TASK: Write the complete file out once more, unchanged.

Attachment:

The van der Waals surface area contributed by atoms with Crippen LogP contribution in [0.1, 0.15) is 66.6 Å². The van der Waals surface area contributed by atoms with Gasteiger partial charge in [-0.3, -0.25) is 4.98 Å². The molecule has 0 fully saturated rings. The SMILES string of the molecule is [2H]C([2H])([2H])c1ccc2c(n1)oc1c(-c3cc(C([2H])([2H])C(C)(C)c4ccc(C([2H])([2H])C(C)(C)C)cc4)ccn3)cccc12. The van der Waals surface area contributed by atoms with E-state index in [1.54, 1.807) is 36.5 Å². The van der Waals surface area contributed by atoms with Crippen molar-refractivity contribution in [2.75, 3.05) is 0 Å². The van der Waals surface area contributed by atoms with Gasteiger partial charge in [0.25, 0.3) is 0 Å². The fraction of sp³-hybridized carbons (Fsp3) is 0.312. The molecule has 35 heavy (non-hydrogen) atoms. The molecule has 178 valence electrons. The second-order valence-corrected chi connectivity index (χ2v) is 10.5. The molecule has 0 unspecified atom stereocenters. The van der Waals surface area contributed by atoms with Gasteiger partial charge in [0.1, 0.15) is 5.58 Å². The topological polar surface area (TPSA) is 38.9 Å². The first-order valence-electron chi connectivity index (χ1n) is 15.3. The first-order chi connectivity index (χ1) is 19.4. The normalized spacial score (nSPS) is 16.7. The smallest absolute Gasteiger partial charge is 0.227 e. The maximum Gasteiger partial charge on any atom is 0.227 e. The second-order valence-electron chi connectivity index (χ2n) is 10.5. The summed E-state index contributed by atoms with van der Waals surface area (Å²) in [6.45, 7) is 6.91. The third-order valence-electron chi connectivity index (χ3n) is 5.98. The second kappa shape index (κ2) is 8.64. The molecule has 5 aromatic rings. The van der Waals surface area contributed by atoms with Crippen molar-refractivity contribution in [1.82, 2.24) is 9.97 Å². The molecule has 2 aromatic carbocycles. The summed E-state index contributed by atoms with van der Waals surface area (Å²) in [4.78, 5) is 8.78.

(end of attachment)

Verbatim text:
The van der Waals surface area contributed by atoms with Crippen LogP contribution in [0.1, 0.15) is 66.6 Å². The van der Waals surface area contributed by atoms with Gasteiger partial charge in [-0.3, -0.25) is 4.98 Å². The molecule has 0 fully saturated rings. The SMILES string of the molecule is [2H]C([2H])([2H])c1ccc2c(n1)oc1c(-c3cc(C([2H])([2H])C(C)(C)c4ccc(C([2H])([2H])C(C)(C)C)cc4)ccn3)cccc12. The van der Waals surface area contributed by atoms with E-state index in [1.54, 1.807) is 36.5 Å². The van der Waals surface area contributed by atoms with Crippen molar-refractivity contribution in [2.75, 3.05) is 0 Å². The van der Waals surface area contributed by atoms with Gasteiger partial charge in [0.25, 0.3) is 0 Å². The fraction of sp³-hybridized carbons (Fsp3) is 0.312. The molecule has 35 heavy (non-hydrogen) atoms. The molecule has 178 valence electrons. The second-order valence-corrected chi connectivity index (χ2v) is 10.5. The molecule has 0 unspecified atom stereocenters. The van der Waals surface area contributed by atoms with Gasteiger partial charge in [0.1, 0.15) is 5.58 Å². The topological polar surface area (TPSA) is 38.9 Å². The first-order valence-electron chi connectivity index (χ1n) is 15.3. The first-order chi connectivity index (χ1) is 19.4. The normalized spacial score (nSPS) is 16.7. The smallest absolute Gasteiger partial charge is 0.227 e. The maximum Gasteiger partial charge on any atom is 0.227 e. The second-order valence-electron chi connectivity index (χ2n) is 10.5. The summed E-state index contributed by atoms with van der Waals surface area (Å²) in [6.45, 7) is 6.91. The third-order valence-electron chi connectivity index (χ3n) is 5.98. The second kappa shape index (κ2) is 8.64. The molecule has 5 aromatic rings. The van der Waals surface area contributed by atoms with Crippen molar-refractivity contribution in [1.82, 2.24) is 9.97 Å². The molecule has 2 aromatic carbocycles. The summed E-state index contributed by atoms with van der Waals surface area (Å²) in [4.78, 5) is 8.78.